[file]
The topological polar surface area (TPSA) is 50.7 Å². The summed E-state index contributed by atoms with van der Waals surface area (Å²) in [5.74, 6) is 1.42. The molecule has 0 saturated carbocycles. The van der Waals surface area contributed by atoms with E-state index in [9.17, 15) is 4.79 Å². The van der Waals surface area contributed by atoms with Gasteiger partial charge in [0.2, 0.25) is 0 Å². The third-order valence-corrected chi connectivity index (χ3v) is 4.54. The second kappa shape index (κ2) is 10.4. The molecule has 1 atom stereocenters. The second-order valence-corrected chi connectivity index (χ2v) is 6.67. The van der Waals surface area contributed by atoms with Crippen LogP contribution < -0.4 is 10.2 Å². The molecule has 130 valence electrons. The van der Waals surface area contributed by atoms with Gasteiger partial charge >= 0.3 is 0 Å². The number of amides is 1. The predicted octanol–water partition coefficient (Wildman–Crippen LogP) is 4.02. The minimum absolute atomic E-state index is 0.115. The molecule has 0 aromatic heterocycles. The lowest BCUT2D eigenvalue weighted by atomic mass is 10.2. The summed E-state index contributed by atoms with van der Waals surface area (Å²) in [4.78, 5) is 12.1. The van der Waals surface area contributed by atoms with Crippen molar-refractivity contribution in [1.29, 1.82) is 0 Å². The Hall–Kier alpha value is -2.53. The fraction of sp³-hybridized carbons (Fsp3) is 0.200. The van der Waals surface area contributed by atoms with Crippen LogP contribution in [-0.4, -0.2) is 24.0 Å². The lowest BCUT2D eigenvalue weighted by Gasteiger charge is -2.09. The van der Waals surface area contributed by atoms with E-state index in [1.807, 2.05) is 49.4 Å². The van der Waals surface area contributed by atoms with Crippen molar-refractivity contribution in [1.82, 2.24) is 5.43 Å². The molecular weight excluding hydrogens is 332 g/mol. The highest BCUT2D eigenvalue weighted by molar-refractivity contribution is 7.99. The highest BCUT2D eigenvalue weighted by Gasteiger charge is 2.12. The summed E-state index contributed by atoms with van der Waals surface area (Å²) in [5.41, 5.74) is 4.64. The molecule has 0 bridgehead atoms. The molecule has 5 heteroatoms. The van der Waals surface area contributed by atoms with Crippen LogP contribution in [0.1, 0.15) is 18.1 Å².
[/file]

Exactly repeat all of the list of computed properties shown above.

The topological polar surface area (TPSA) is 50.7 Å². The summed E-state index contributed by atoms with van der Waals surface area (Å²) in [5.74, 6) is 1.42. The molecule has 0 saturated carbocycles. The van der Waals surface area contributed by atoms with E-state index in [9.17, 15) is 4.79 Å². The van der Waals surface area contributed by atoms with Gasteiger partial charge in [0.2, 0.25) is 0 Å². The third-order valence-corrected chi connectivity index (χ3v) is 4.54. The second kappa shape index (κ2) is 10.4. The molecule has 1 atom stereocenters. The second-order valence-corrected chi connectivity index (χ2v) is 6.67. The van der Waals surface area contributed by atoms with Crippen LogP contribution < -0.4 is 10.2 Å². The molecule has 130 valence electrons. The van der Waals surface area contributed by atoms with Gasteiger partial charge >= 0.3 is 0 Å². The number of amides is 1. The predicted octanol–water partition coefficient (Wildman–Crippen LogP) is 4.02. The minimum absolute atomic E-state index is 0.115. The molecule has 0 aromatic heterocycles. The lowest BCUT2D eigenvalue weighted by atomic mass is 10.2. The summed E-state index contributed by atoms with van der Waals surface area (Å²) in [4.78, 5) is 12.1. The van der Waals surface area contributed by atoms with Crippen molar-refractivity contribution in [1.29, 1.82) is 0 Å². The Hall–Kier alpha value is -2.53. The fraction of sp³-hybridized carbons (Fsp3) is 0.200. The van der Waals surface area contributed by atoms with Crippen LogP contribution in [-0.4, -0.2) is 24.0 Å². The lowest BCUT2D eigenvalue weighted by Gasteiger charge is -2.09. The van der Waals surface area contributed by atoms with E-state index in [1.807, 2.05) is 49.4 Å². The van der Waals surface area contributed by atoms with Crippen molar-refractivity contribution in [1.82, 2.24) is 5.43 Å². The molecular weight excluding hydrogens is 332 g/mol. The highest BCUT2D eigenvalue weighted by molar-refractivity contribution is 7.99. The highest BCUT2D eigenvalue weighted by Gasteiger charge is 2.12. The summed E-state index contributed by atoms with van der Waals surface area (Å²) in [5.41, 5.74) is 4.64. The molecule has 0 bridgehead atoms. The molecule has 5 heteroatoms. The van der Waals surface area contributed by atoms with Crippen LogP contribution in [0.1, 0.15) is 18.1 Å².